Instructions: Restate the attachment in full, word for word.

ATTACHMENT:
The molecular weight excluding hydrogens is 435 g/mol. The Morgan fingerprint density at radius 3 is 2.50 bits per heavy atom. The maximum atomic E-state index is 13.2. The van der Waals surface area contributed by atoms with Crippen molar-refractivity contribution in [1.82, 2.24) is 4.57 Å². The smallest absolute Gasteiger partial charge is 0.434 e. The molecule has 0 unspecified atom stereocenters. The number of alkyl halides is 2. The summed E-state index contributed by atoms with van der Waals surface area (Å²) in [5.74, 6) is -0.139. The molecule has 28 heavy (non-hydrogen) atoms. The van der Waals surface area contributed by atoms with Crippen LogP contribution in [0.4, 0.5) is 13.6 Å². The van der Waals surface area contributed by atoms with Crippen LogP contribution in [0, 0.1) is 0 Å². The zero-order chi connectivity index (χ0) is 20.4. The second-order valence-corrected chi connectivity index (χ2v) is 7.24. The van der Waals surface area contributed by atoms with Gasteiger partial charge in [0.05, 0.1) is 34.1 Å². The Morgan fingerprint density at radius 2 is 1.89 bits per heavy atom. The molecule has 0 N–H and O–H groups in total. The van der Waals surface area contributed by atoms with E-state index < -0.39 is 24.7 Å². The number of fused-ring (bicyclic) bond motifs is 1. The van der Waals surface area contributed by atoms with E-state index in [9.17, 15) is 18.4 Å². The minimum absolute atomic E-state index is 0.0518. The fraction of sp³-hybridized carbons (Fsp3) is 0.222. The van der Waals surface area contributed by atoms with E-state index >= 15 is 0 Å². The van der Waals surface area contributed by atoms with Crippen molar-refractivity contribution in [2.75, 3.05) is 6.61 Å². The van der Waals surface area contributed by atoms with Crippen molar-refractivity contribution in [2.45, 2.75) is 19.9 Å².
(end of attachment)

The molecular weight excluding hydrogens is 435 g/mol. The Morgan fingerprint density at radius 3 is 2.50 bits per heavy atom. The maximum atomic E-state index is 13.2. The van der Waals surface area contributed by atoms with Crippen molar-refractivity contribution in [1.82, 2.24) is 4.57 Å². The smallest absolute Gasteiger partial charge is 0.434 e. The molecule has 0 unspecified atom stereocenters. The number of alkyl halides is 2. The summed E-state index contributed by atoms with van der Waals surface area (Å²) in [5.74, 6) is -0.139. The molecule has 28 heavy (non-hydrogen) atoms. The van der Waals surface area contributed by atoms with Crippen LogP contribution in [0.4, 0.5) is 13.6 Å². The van der Waals surface area contributed by atoms with Crippen LogP contribution in [0, 0.1) is 0 Å². The zero-order chi connectivity index (χ0) is 20.4. The second-order valence-corrected chi connectivity index (χ2v) is 7.24. The van der Waals surface area contributed by atoms with Gasteiger partial charge in [0.05, 0.1) is 34.1 Å². The Morgan fingerprint density at radius 2 is 1.89 bits per heavy atom. The molecule has 0 N–H and O–H groups in total. The van der Waals surface area contributed by atoms with E-state index < -0.39 is 24.7 Å². The number of fused-ring (bicyclic) bond motifs is 1. The van der Waals surface area contributed by atoms with E-state index in [9.17, 15) is 18.4 Å². The minimum absolute atomic E-state index is 0.0518. The fraction of sp³-hybridized carbons (Fsp3) is 0.222. The van der Waals surface area contributed by atoms with E-state index >= 15 is 0 Å². The van der Waals surface area contributed by atoms with Crippen molar-refractivity contribution in [2.75, 3.05) is 6.61 Å². The van der Waals surface area contributed by atoms with Crippen molar-refractivity contribution in [2.45, 2.75) is 19.9 Å².